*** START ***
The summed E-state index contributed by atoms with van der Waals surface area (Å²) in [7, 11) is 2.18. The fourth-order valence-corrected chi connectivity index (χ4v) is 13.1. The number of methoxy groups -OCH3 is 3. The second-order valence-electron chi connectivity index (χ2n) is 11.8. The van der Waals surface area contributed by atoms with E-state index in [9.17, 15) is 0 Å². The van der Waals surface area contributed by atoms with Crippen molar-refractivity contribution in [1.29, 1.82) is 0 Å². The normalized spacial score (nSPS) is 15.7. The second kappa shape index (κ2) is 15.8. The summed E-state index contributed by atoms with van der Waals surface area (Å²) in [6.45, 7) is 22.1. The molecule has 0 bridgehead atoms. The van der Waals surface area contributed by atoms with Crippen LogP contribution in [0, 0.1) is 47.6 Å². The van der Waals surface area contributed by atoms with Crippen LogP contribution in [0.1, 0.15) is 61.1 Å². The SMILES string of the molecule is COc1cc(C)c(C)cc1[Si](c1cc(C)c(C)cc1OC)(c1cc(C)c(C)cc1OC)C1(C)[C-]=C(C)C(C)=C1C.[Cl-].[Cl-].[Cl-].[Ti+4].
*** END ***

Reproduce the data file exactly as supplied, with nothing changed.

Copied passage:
The summed E-state index contributed by atoms with van der Waals surface area (Å²) in [7, 11) is 2.18. The fourth-order valence-corrected chi connectivity index (χ4v) is 13.1. The number of methoxy groups -OCH3 is 3. The second-order valence-electron chi connectivity index (χ2n) is 11.8. The van der Waals surface area contributed by atoms with E-state index in [9.17, 15) is 0 Å². The van der Waals surface area contributed by atoms with Crippen molar-refractivity contribution in [1.29, 1.82) is 0 Å². The normalized spacial score (nSPS) is 15.7. The second kappa shape index (κ2) is 15.8. The summed E-state index contributed by atoms with van der Waals surface area (Å²) in [6.45, 7) is 22.1. The molecule has 0 bridgehead atoms. The van der Waals surface area contributed by atoms with Crippen LogP contribution in [0, 0.1) is 47.6 Å². The van der Waals surface area contributed by atoms with Crippen LogP contribution in [0.1, 0.15) is 61.1 Å². The SMILES string of the molecule is COc1cc(C)c(C)cc1[Si](c1cc(C)c(C)cc1OC)(c1cc(C)c(C)cc1OC)C1(C)[C-]=C(C)C(C)=C1C.[Cl-].[Cl-].[Cl-].[Ti+4].